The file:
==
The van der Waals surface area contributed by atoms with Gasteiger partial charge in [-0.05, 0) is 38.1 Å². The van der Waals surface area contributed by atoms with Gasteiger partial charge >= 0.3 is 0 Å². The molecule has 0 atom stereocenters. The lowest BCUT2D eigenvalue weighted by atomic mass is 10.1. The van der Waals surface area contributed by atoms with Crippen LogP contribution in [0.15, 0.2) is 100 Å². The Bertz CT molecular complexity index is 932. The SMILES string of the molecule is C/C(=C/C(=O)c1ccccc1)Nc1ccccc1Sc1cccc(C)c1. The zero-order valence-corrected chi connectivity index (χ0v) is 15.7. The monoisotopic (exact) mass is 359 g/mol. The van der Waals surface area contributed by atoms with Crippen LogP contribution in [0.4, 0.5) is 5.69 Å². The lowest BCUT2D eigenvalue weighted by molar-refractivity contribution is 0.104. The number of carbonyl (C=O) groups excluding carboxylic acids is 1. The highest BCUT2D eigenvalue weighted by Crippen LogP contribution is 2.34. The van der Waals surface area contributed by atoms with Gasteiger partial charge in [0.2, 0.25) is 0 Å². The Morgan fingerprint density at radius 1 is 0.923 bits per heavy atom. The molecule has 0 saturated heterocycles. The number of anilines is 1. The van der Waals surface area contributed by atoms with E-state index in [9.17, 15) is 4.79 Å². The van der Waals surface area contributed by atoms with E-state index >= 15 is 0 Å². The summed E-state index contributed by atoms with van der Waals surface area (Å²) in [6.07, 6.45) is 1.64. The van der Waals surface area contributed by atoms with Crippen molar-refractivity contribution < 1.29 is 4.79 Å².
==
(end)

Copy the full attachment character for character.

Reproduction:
The van der Waals surface area contributed by atoms with Gasteiger partial charge in [-0.05, 0) is 38.1 Å². The van der Waals surface area contributed by atoms with Gasteiger partial charge >= 0.3 is 0 Å². The molecule has 0 atom stereocenters. The lowest BCUT2D eigenvalue weighted by atomic mass is 10.1. The van der Waals surface area contributed by atoms with Crippen LogP contribution in [0.15, 0.2) is 100 Å². The Bertz CT molecular complexity index is 932. The SMILES string of the molecule is C/C(=C/C(=O)c1ccccc1)Nc1ccccc1Sc1cccc(C)c1. The zero-order valence-corrected chi connectivity index (χ0v) is 15.7. The monoisotopic (exact) mass is 359 g/mol. The van der Waals surface area contributed by atoms with Crippen LogP contribution in [0.4, 0.5) is 5.69 Å². The lowest BCUT2D eigenvalue weighted by molar-refractivity contribution is 0.104. The number of carbonyl (C=O) groups excluding carboxylic acids is 1. The highest BCUT2D eigenvalue weighted by Crippen LogP contribution is 2.34. The van der Waals surface area contributed by atoms with Gasteiger partial charge in [0.2, 0.25) is 0 Å². The Morgan fingerprint density at radius 1 is 0.923 bits per heavy atom. The molecule has 0 saturated heterocycles. The number of anilines is 1. The van der Waals surface area contributed by atoms with E-state index in [9.17, 15) is 4.79 Å². The van der Waals surface area contributed by atoms with E-state index >= 15 is 0 Å². The summed E-state index contributed by atoms with van der Waals surface area (Å²) in [6.07, 6.45) is 1.64. The van der Waals surface area contributed by atoms with Crippen molar-refractivity contribution < 1.29 is 4.79 Å².